Our advocacy is focused on changing the very way we see other animals and our relationship with them, in the interest of ending the entire animal trade, not only the use of animals exploited for food.
"Our advocacy is focused on changing the very way we see other animals and our relationship with them, in the interest of ending the entire animal trade, not only the use of animals exploited for food." Dave Segal

If you’ve frequented Sound Transit's Capitol Hill Station recently, you can’t have missed the comprehensive marketing campaign by Be Fair Be Vegan. The Colorado-based, non-profit organization’s ads blanket the walls with striking, poignant photos of animals, birds, and fish and blunt pleas for their right not to be killed and consumed (e.g., MOTHER NOT MILK MACHINE; A LIFE NOT A MEAL). That this billboard barrage directly followed a similar one by Washington Dairy Farmers was not lost on people who seek karmic balance in the universe.

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If you have any empathy whatsoever, you have to be moved by BFBV's images. While I and other vegans are surely sympathetic to the cause of Be Fair Be Vegan (which launched in New York City in 2016), this campaign made me wonder about the activists behind it and whether it actually was motivating change in people's eating habits and clothing-buying behavior. I reached out to BFBV's leader, Joanna Lucas, via e-mail to explore this question and others regarding its goals and philosophies.

The Stranger: How effective has this campaign been? Is there any tangible evidence that you’re convincing people to adopt the vegan lifestyle?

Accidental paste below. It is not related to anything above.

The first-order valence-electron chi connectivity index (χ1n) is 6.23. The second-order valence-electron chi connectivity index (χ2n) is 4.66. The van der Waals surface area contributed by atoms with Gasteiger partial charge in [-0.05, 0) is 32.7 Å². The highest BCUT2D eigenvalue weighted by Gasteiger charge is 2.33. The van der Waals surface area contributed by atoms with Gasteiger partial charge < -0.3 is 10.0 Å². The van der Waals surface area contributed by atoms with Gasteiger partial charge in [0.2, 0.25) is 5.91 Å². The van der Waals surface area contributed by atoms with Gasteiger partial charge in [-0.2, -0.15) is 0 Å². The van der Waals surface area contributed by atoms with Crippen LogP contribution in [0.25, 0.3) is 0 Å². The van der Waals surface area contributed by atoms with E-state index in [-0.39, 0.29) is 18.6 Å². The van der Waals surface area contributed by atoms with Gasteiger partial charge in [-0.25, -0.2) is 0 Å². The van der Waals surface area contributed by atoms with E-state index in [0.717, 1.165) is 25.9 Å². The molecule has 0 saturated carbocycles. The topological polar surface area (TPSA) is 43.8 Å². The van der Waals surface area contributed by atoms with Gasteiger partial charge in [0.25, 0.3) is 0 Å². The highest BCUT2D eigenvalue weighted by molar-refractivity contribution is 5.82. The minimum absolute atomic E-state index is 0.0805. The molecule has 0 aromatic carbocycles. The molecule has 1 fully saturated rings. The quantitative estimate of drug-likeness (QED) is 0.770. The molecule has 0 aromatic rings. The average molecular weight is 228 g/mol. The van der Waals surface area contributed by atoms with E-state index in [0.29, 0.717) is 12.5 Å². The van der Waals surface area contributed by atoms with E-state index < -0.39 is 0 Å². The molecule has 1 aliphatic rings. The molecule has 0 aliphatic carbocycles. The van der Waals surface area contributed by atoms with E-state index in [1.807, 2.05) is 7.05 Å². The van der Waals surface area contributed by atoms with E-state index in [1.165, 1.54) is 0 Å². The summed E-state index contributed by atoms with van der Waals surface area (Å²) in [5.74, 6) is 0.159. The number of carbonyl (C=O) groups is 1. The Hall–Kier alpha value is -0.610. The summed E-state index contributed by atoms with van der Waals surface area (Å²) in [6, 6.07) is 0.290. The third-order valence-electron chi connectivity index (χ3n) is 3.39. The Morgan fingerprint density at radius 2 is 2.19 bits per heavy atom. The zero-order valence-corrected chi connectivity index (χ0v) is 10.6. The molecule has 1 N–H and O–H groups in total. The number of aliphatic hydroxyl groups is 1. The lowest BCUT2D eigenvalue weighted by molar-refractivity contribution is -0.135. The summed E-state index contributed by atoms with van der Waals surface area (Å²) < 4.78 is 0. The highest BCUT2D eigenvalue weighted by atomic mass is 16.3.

Joanna Lucas: The Seattle chapter has led to a significant (over 1,600 percent) spike in traffic to our website, and we do get e-mails and messages from people who have decided to change as a result of seeing our billboards. As a general rule, though, it’s impossible to know how many people become vegan as a result of this (or any other) advertising campaign. The combined number of impressions of the Seattle chapter is estimated at 26,594,457, which is excellent for raising awareness, and, considering that most ads go unnoticed, it’s a pretty big deal that the activists in Seattle are telling us that everyone they talk to has seen the ads everywhere and, even more significant, that they have made an impression on them.

A recent study found that only 3 percent of Americans are vegan.
If you don’t mind us interjecting here, you might want to check out this study, which suggests that 6 percent of Americans identify as vegan. The increase in the number of vegans is not only fast, it’s huge! Veganism has increased 500 percent since 2014.

I stand corrected. However, this still seems like a startlingly low number for a country where awareness of meat/dairy production’s detrimental environmental effects and the health risks of diets heavy in those elements should be widespread. Is it BFBV’s belief that we can’t rely on ecological impact and medical studies to sway people into veganism and that emotional appeals to the well-being of animals, birds, and fish are the last best chance to change destructive habits?
Environmental and health concerns can certainly go a long way toward changing destructive habits, but that’s not enough. For one thing, eating a plant-based diet is not synonymous with veganism. We advocate veganism as an ethical stand against speciesism and the violence inherent in it.

Diet is very important because it causes the greatest suffering to the greatest number of nonhuman animals, not to mention its devastating impact on the environment, world hunger, and human health. But our advocacy is focused on changing the very way we see other animals and our relationship with them, in the interest of ending the entire animal trade, not only the use of animals exploited for food.